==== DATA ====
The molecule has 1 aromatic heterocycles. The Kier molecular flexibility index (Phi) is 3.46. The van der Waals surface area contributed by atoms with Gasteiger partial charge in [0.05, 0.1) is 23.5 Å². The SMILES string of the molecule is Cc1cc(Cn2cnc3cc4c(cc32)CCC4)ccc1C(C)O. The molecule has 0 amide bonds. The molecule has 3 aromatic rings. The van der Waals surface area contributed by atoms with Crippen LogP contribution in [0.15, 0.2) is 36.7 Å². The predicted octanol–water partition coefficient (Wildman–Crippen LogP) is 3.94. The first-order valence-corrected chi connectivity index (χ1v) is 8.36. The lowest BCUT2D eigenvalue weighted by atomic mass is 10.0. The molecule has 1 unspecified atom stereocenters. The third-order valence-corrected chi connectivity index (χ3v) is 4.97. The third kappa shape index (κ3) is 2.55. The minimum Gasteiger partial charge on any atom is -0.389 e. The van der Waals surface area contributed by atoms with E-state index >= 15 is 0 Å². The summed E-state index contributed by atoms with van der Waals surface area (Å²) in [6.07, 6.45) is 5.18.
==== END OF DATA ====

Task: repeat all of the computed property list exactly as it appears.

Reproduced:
The molecule has 1 aromatic heterocycles. The Kier molecular flexibility index (Phi) is 3.46. The van der Waals surface area contributed by atoms with Gasteiger partial charge in [0.05, 0.1) is 23.5 Å². The SMILES string of the molecule is Cc1cc(Cn2cnc3cc4c(cc32)CCC4)ccc1C(C)O. The molecule has 0 amide bonds. The molecule has 3 aromatic rings. The van der Waals surface area contributed by atoms with Crippen LogP contribution in [0.15, 0.2) is 36.7 Å². The predicted octanol–water partition coefficient (Wildman–Crippen LogP) is 3.94. The first-order valence-corrected chi connectivity index (χ1v) is 8.36. The lowest BCUT2D eigenvalue weighted by atomic mass is 10.0. The molecule has 1 unspecified atom stereocenters. The third-order valence-corrected chi connectivity index (χ3v) is 4.97. The third kappa shape index (κ3) is 2.55. The minimum Gasteiger partial charge on any atom is -0.389 e. The van der Waals surface area contributed by atoms with E-state index >= 15 is 0 Å². The summed E-state index contributed by atoms with van der Waals surface area (Å²) in [6.07, 6.45) is 5.18.